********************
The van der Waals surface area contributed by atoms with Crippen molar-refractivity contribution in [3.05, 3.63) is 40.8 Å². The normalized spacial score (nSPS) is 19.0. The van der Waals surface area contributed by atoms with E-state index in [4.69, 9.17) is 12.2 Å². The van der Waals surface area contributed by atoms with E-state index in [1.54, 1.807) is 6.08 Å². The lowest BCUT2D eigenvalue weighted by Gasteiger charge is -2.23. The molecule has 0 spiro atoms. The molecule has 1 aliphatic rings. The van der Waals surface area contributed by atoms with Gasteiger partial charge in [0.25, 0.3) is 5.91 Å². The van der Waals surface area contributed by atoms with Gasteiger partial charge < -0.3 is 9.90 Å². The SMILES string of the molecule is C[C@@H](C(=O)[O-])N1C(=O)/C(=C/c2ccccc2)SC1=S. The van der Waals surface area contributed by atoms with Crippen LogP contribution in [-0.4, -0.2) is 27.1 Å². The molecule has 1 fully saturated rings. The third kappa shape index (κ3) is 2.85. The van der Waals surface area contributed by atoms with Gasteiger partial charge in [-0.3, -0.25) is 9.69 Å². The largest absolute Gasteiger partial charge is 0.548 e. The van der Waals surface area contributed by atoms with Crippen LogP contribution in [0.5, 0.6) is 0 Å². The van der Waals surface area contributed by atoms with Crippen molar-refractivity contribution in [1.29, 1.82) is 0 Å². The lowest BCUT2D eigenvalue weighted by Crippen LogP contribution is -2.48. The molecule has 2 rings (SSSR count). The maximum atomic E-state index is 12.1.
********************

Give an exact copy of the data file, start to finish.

The van der Waals surface area contributed by atoms with Crippen molar-refractivity contribution in [3.05, 3.63) is 40.8 Å². The normalized spacial score (nSPS) is 19.0. The van der Waals surface area contributed by atoms with E-state index in [4.69, 9.17) is 12.2 Å². The van der Waals surface area contributed by atoms with E-state index in [1.54, 1.807) is 6.08 Å². The lowest BCUT2D eigenvalue weighted by Gasteiger charge is -2.23. The molecule has 0 spiro atoms. The molecule has 1 aliphatic rings. The van der Waals surface area contributed by atoms with Gasteiger partial charge in [0.25, 0.3) is 5.91 Å². The van der Waals surface area contributed by atoms with Gasteiger partial charge < -0.3 is 9.90 Å². The SMILES string of the molecule is C[C@@H](C(=O)[O-])N1C(=O)/C(=C/c2ccccc2)SC1=S. The van der Waals surface area contributed by atoms with Crippen LogP contribution in [-0.4, -0.2) is 27.1 Å². The molecule has 1 fully saturated rings. The third kappa shape index (κ3) is 2.85. The van der Waals surface area contributed by atoms with Gasteiger partial charge in [-0.3, -0.25) is 9.69 Å². The largest absolute Gasteiger partial charge is 0.548 e. The van der Waals surface area contributed by atoms with Crippen LogP contribution in [0.5, 0.6) is 0 Å². The van der Waals surface area contributed by atoms with Crippen molar-refractivity contribution in [1.29, 1.82) is 0 Å². The lowest BCUT2D eigenvalue weighted by Crippen LogP contribution is -2.48. The molecule has 2 rings (SSSR count). The maximum atomic E-state index is 12.1.